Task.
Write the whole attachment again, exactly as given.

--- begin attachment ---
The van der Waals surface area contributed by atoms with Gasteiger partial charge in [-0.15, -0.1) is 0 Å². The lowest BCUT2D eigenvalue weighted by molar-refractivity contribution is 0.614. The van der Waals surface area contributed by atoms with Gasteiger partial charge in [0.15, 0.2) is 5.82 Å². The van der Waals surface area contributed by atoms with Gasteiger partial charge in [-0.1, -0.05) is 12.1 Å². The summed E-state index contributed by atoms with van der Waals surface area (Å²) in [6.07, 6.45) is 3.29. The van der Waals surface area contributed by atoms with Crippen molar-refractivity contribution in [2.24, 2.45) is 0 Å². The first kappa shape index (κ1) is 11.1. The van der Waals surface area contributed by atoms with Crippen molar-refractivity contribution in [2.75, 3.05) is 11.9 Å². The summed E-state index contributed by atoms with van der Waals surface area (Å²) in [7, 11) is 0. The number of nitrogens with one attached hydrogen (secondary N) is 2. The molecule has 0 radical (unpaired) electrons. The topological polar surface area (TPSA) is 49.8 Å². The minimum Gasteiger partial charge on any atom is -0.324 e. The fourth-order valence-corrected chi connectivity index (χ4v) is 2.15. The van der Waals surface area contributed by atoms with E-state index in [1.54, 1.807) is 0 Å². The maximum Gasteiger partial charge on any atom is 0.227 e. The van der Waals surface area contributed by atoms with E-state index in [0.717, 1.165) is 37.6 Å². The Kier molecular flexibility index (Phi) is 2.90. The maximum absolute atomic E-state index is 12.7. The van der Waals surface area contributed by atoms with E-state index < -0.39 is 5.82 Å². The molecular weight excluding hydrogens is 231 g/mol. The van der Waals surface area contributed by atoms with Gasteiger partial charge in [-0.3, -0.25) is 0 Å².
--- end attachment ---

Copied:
The van der Waals surface area contributed by atoms with Gasteiger partial charge in [-0.15, -0.1) is 0 Å². The lowest BCUT2D eigenvalue weighted by molar-refractivity contribution is 0.614. The van der Waals surface area contributed by atoms with Gasteiger partial charge in [0.15, 0.2) is 5.82 Å². The van der Waals surface area contributed by atoms with Gasteiger partial charge in [-0.1, -0.05) is 12.1 Å². The summed E-state index contributed by atoms with van der Waals surface area (Å²) in [6.07, 6.45) is 3.29. The van der Waals surface area contributed by atoms with Crippen molar-refractivity contribution in [2.24, 2.45) is 0 Å². The first kappa shape index (κ1) is 11.1. The van der Waals surface area contributed by atoms with Crippen molar-refractivity contribution in [2.75, 3.05) is 11.9 Å². The summed E-state index contributed by atoms with van der Waals surface area (Å²) in [7, 11) is 0. The number of nitrogens with one attached hydrogen (secondary N) is 2. The molecule has 0 radical (unpaired) electrons. The topological polar surface area (TPSA) is 49.8 Å². The minimum Gasteiger partial charge on any atom is -0.324 e. The fourth-order valence-corrected chi connectivity index (χ4v) is 2.15. The van der Waals surface area contributed by atoms with E-state index in [1.54, 1.807) is 0 Å². The maximum Gasteiger partial charge on any atom is 0.227 e. The van der Waals surface area contributed by atoms with E-state index in [0.717, 1.165) is 37.6 Å². The Kier molecular flexibility index (Phi) is 2.90. The maximum absolute atomic E-state index is 12.7. The van der Waals surface area contributed by atoms with E-state index < -0.39 is 5.82 Å². The molecular weight excluding hydrogens is 231 g/mol. The van der Waals surface area contributed by atoms with Gasteiger partial charge in [-0.3, -0.25) is 0 Å².